Fantastic is a literary term that describes a quality of other literary genres, and in some cases is used as a genre in and of itself, although in this case it is often conflated with the Supernatural. The term was originated in the structuralist theory of critic Tzvetan Todorov in his work The Fantastic. He describes the fantastic as being a liminal state of the supernatural. A truly fantastic work is subtle and leaves the reader with a sense of confusion about the work about whether or not the phenomenon was real. Todorov compares this with two other ideas: The Uncanny, wherein the phenomenon turns out to have a rational explanation such as in the Gothic works of Ann Radcliffe; or the Marvellous, where there truly is a supernatural explanation for the phenomenon.

There is no truly typical "fantastic story", as the term generally discusses works of the horror or gothic genre. But two representative stories might be:

  • Algernon Blackwood's story "The Willows", where two men travelling down the Danube River are beset by an eerie feeling of malice and several improbable setbacks in their trip; the question that pervades the story is whether they are falling prey to the wilderness and their own imaginations, or if there really is something horrific out to get them.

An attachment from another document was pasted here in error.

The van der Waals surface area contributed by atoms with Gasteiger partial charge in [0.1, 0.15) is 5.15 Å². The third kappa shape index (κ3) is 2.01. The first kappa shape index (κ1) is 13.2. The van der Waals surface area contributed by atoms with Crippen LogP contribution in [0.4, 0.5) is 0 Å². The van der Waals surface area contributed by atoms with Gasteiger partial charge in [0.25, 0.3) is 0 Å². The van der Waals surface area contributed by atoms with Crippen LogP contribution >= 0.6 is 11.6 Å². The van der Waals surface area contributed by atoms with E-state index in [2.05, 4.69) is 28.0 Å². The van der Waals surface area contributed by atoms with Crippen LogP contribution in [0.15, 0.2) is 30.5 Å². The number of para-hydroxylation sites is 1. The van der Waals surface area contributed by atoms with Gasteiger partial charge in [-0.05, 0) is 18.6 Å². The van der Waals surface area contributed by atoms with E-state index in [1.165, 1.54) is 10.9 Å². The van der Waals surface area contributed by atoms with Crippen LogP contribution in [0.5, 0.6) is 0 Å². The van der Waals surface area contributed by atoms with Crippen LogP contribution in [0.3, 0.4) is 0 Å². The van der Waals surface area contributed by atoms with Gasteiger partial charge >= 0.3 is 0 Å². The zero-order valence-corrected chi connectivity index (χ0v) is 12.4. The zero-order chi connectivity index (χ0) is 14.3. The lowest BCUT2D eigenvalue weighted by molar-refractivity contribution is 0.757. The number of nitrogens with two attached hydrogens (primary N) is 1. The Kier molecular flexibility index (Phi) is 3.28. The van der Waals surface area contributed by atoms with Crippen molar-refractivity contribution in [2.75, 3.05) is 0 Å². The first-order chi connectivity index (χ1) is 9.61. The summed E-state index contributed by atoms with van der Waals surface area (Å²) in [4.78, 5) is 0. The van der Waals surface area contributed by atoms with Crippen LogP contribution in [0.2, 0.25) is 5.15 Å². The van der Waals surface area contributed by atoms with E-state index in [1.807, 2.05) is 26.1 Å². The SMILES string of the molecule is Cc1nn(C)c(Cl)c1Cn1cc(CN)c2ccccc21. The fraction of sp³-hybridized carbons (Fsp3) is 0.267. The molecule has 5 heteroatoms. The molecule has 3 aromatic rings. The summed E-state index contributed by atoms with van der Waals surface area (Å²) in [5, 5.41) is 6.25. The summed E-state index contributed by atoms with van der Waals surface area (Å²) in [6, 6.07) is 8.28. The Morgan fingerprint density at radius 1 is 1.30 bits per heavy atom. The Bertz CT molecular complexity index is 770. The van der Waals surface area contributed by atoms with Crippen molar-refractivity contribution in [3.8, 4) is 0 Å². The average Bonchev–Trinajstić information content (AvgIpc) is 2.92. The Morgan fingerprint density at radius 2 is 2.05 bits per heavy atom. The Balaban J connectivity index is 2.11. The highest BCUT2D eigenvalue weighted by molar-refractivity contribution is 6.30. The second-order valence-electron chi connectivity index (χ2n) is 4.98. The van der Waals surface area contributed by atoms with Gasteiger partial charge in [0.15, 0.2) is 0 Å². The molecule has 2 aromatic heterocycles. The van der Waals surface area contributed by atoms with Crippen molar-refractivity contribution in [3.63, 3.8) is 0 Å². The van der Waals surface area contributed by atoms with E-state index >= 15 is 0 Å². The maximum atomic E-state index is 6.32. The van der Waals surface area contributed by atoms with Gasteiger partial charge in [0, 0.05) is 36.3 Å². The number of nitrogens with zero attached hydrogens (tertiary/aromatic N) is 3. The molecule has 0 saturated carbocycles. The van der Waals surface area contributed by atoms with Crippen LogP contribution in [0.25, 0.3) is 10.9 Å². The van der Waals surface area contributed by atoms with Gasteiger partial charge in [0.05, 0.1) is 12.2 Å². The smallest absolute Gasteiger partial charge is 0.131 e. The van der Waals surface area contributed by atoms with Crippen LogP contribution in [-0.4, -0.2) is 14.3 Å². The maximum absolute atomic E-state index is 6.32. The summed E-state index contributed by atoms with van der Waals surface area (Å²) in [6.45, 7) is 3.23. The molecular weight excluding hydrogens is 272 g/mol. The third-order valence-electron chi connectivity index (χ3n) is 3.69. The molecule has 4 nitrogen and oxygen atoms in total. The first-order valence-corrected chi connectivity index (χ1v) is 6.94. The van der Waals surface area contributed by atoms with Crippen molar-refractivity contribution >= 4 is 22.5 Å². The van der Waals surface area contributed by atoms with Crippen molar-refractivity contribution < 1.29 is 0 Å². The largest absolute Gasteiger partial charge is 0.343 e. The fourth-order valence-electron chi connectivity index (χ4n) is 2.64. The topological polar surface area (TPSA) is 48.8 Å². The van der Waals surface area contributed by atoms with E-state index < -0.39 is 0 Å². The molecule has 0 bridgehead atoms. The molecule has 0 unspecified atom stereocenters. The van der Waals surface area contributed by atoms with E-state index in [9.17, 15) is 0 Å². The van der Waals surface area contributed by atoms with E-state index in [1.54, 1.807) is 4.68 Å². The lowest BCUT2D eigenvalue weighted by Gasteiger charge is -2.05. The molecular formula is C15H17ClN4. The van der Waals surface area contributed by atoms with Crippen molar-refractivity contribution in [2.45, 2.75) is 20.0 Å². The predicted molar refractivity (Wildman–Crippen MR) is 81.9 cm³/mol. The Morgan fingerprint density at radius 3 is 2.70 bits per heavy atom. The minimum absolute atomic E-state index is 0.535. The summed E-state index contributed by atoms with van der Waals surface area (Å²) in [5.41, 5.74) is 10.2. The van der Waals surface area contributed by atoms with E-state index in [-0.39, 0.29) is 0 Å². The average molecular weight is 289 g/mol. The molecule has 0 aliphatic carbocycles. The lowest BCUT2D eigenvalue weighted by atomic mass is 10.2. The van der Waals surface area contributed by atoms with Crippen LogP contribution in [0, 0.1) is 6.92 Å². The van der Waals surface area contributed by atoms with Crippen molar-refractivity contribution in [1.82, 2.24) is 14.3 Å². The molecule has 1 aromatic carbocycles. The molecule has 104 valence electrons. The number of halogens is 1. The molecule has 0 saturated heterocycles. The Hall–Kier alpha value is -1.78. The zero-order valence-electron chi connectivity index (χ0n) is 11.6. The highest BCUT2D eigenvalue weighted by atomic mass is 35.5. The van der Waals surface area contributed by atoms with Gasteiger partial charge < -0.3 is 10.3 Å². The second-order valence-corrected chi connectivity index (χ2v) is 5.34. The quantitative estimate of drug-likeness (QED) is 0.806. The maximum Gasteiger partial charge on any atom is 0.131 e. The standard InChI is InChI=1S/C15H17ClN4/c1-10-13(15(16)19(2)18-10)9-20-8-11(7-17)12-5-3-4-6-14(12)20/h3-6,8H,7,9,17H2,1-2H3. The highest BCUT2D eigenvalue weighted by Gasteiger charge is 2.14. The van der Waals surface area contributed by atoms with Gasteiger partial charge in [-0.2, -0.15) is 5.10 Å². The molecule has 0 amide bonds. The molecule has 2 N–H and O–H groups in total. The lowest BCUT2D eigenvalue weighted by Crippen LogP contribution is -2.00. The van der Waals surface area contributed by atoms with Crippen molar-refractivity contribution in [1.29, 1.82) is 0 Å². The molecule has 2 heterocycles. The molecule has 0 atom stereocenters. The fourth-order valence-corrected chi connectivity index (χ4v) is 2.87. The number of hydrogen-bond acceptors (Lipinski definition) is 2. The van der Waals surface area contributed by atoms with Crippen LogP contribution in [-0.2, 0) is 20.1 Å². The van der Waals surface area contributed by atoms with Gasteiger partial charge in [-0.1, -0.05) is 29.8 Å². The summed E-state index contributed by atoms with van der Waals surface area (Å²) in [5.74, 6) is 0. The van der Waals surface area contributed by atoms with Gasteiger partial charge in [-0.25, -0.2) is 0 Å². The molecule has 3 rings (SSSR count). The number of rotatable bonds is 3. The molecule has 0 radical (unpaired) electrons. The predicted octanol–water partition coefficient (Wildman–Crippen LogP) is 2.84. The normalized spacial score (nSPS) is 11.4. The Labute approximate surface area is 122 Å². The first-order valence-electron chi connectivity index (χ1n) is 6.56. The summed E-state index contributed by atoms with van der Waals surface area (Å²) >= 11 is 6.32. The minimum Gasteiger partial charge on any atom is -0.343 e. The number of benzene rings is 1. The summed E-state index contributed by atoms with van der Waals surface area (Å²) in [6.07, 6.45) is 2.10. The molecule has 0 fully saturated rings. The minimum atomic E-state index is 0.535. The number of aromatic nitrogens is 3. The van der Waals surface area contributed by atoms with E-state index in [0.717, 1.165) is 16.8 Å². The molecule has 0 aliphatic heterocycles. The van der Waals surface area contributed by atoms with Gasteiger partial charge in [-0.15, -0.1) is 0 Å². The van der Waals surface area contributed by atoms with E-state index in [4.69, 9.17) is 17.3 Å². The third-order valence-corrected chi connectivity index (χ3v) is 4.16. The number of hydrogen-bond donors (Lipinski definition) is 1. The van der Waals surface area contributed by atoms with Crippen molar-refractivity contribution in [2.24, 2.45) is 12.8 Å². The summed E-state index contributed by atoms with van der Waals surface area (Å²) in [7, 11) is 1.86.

• Edgar Allan Poe's story "The Black Cat," where a murderer is haunted by a black cat; but is it revenge from beyond the grave, or just a cat?

A clear distinction between the Fantastic and magic realism is that the latter does not privilege either realistic or supernatural elements, nor ask the reader or characters to do so.

The Fantastic is sometimes erroneously called the Grotesque or Supernatural fiction, because both the Grotesque and the Supernatural contain fantastic elements, yet they are not the same, as the fantastic is based on an ambiguity of those elements.

Examples of writers of Fantastic literature include:

In Elizabethan slang, a 'fantastic' was a fop; an "improvident young gallant" who was obsessed with showy dress. The character Lucio in Shakespeare's Measure for Measure is described in the Dramatis Personae as a 'Fantastic'.

It should be noted that in popular usage, the word "fantastic" has become a casual term of approval, a synonym for "great" or "brilliant", and this has to a great extent supplanted the original meaning of the word. However, the Concise Oxford English Dictionary still lists the original meaning first, with the popular meaning listed second and described as "informal".


See also

Search another word or see fantasticon Dictionary | Thesaurus |Spanish
Copyright © 2015, LLC. All rights reserved.
  • Please Login or Sign Up to use the Recent Searches feature